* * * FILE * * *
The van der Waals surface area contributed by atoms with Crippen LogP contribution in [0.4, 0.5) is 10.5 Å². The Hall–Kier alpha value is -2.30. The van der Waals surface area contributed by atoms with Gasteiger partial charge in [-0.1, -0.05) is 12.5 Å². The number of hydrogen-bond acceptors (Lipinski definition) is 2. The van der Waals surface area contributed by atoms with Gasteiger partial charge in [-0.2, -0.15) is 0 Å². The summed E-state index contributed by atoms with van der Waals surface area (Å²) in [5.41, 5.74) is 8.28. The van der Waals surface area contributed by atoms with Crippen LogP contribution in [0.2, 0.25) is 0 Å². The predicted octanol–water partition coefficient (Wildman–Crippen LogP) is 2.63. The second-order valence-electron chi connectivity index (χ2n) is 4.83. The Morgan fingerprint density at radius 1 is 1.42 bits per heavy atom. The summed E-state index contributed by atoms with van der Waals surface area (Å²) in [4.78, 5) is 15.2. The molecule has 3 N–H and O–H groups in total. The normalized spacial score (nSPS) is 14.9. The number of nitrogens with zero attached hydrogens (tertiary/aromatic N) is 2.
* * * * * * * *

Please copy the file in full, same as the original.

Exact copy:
The van der Waals surface area contributed by atoms with Crippen LogP contribution in [0.4, 0.5) is 10.5 Å². The Hall–Kier alpha value is -2.30. The van der Waals surface area contributed by atoms with Gasteiger partial charge in [-0.1, -0.05) is 12.5 Å². The number of hydrogen-bond acceptors (Lipinski definition) is 2. The van der Waals surface area contributed by atoms with Gasteiger partial charge in [-0.2, -0.15) is 0 Å². The summed E-state index contributed by atoms with van der Waals surface area (Å²) in [5.41, 5.74) is 8.28. The van der Waals surface area contributed by atoms with Crippen LogP contribution in [0.2, 0.25) is 0 Å². The predicted octanol–water partition coefficient (Wildman–Crippen LogP) is 2.63. The second-order valence-electron chi connectivity index (χ2n) is 4.83. The Morgan fingerprint density at radius 1 is 1.42 bits per heavy atom. The summed E-state index contributed by atoms with van der Waals surface area (Å²) in [4.78, 5) is 15.2. The molecule has 3 N–H and O–H groups in total. The normalized spacial score (nSPS) is 14.9. The number of nitrogens with zero attached hydrogens (tertiary/aromatic N) is 2.